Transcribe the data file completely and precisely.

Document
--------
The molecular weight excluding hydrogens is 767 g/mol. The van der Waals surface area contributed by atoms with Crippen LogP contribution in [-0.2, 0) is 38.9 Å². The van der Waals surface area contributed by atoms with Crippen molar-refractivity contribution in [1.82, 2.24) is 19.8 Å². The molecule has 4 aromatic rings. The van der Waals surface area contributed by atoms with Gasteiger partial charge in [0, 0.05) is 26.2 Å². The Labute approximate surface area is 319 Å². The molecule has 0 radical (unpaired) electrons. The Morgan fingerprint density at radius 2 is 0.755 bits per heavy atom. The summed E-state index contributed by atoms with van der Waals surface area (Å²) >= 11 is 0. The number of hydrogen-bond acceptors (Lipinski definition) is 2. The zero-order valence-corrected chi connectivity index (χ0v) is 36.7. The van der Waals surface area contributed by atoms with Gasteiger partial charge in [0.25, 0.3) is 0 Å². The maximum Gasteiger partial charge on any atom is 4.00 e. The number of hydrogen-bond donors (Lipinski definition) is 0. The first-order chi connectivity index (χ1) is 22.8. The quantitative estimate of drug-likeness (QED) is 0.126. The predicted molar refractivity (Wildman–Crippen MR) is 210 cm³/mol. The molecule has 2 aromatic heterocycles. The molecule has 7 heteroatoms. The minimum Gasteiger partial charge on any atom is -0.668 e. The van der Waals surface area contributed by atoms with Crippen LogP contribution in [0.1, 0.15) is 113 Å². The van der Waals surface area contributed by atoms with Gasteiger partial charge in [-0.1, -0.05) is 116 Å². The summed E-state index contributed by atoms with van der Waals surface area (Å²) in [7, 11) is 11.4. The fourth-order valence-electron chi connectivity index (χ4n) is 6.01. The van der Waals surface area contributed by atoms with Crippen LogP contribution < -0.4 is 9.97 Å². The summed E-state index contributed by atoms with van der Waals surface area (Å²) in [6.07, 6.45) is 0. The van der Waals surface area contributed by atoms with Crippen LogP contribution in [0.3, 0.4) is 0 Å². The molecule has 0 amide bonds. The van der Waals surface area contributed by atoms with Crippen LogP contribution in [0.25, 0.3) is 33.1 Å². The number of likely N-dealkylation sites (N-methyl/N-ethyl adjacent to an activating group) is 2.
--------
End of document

The molecular weight excluding hydrogens is 767 g/mol. The van der Waals surface area contributed by atoms with Crippen LogP contribution in [-0.2, 0) is 38.9 Å². The van der Waals surface area contributed by atoms with Crippen molar-refractivity contribution in [1.82, 2.24) is 19.8 Å². The molecule has 4 aromatic rings. The van der Waals surface area contributed by atoms with Gasteiger partial charge in [0, 0.05) is 26.2 Å². The Labute approximate surface area is 319 Å². The molecule has 0 radical (unpaired) electrons. The Morgan fingerprint density at radius 2 is 0.755 bits per heavy atom. The summed E-state index contributed by atoms with van der Waals surface area (Å²) >= 11 is 0. The number of hydrogen-bond acceptors (Lipinski definition) is 2. The zero-order valence-corrected chi connectivity index (χ0v) is 36.7. The van der Waals surface area contributed by atoms with Gasteiger partial charge in [0.25, 0.3) is 0 Å². The maximum Gasteiger partial charge on any atom is 4.00 e. The number of hydrogen-bond donors (Lipinski definition) is 0. The first-order chi connectivity index (χ1) is 22.8. The quantitative estimate of drug-likeness (QED) is 0.126. The predicted molar refractivity (Wildman–Crippen MR) is 210 cm³/mol. The molecule has 2 aromatic heterocycles. The molecule has 7 heteroatoms. The minimum Gasteiger partial charge on any atom is -0.668 e. The van der Waals surface area contributed by atoms with Crippen LogP contribution in [0.1, 0.15) is 113 Å². The van der Waals surface area contributed by atoms with Gasteiger partial charge in [-0.1, -0.05) is 116 Å². The summed E-state index contributed by atoms with van der Waals surface area (Å²) in [7, 11) is 11.4. The fourth-order valence-electron chi connectivity index (χ4n) is 6.01. The van der Waals surface area contributed by atoms with Crippen LogP contribution < -0.4 is 9.97 Å². The summed E-state index contributed by atoms with van der Waals surface area (Å²) in [6.07, 6.45) is 0. The van der Waals surface area contributed by atoms with Crippen LogP contribution in [0.3, 0.4) is 0 Å². The molecule has 0 amide bonds. The van der Waals surface area contributed by atoms with Crippen LogP contribution in [0.25, 0.3) is 33.1 Å². The number of likely N-dealkylation sites (N-methyl/N-ethyl adjacent to an activating group) is 2.